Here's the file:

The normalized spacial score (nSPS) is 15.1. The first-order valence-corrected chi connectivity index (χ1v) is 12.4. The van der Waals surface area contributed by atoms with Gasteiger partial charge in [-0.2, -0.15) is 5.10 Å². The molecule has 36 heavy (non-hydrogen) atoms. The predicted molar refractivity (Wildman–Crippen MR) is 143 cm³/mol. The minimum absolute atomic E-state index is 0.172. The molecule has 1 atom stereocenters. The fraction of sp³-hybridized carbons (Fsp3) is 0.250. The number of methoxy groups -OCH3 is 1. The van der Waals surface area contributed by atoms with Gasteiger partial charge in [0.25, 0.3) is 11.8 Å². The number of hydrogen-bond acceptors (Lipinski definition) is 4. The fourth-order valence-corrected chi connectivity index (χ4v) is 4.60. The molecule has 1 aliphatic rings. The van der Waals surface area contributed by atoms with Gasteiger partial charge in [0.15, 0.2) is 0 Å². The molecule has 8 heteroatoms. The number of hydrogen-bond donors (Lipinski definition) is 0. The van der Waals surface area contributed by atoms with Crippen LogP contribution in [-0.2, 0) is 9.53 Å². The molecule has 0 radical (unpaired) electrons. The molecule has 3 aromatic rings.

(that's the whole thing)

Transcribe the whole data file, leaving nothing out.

The normalized spacial score (nSPS) is 15.1. The first-order valence-corrected chi connectivity index (χ1v) is 12.4. The van der Waals surface area contributed by atoms with Gasteiger partial charge in [-0.2, -0.15) is 5.10 Å². The molecule has 36 heavy (non-hydrogen) atoms. The predicted molar refractivity (Wildman–Crippen MR) is 143 cm³/mol. The minimum absolute atomic E-state index is 0.172. The molecule has 1 atom stereocenters. The fraction of sp³-hybridized carbons (Fsp3) is 0.250. The number of methoxy groups -OCH3 is 1. The van der Waals surface area contributed by atoms with Gasteiger partial charge in [0.25, 0.3) is 11.8 Å². The number of hydrogen-bond acceptors (Lipinski definition) is 4. The fourth-order valence-corrected chi connectivity index (χ4v) is 4.60. The molecule has 1 aliphatic rings. The van der Waals surface area contributed by atoms with Gasteiger partial charge in [0.15, 0.2) is 0 Å². The molecule has 8 heteroatoms. The number of hydrogen-bond donors (Lipinski definition) is 0. The van der Waals surface area contributed by atoms with Crippen LogP contribution in [-0.2, 0) is 9.53 Å². The molecule has 0 radical (unpaired) electrons. The molecule has 3 aromatic rings.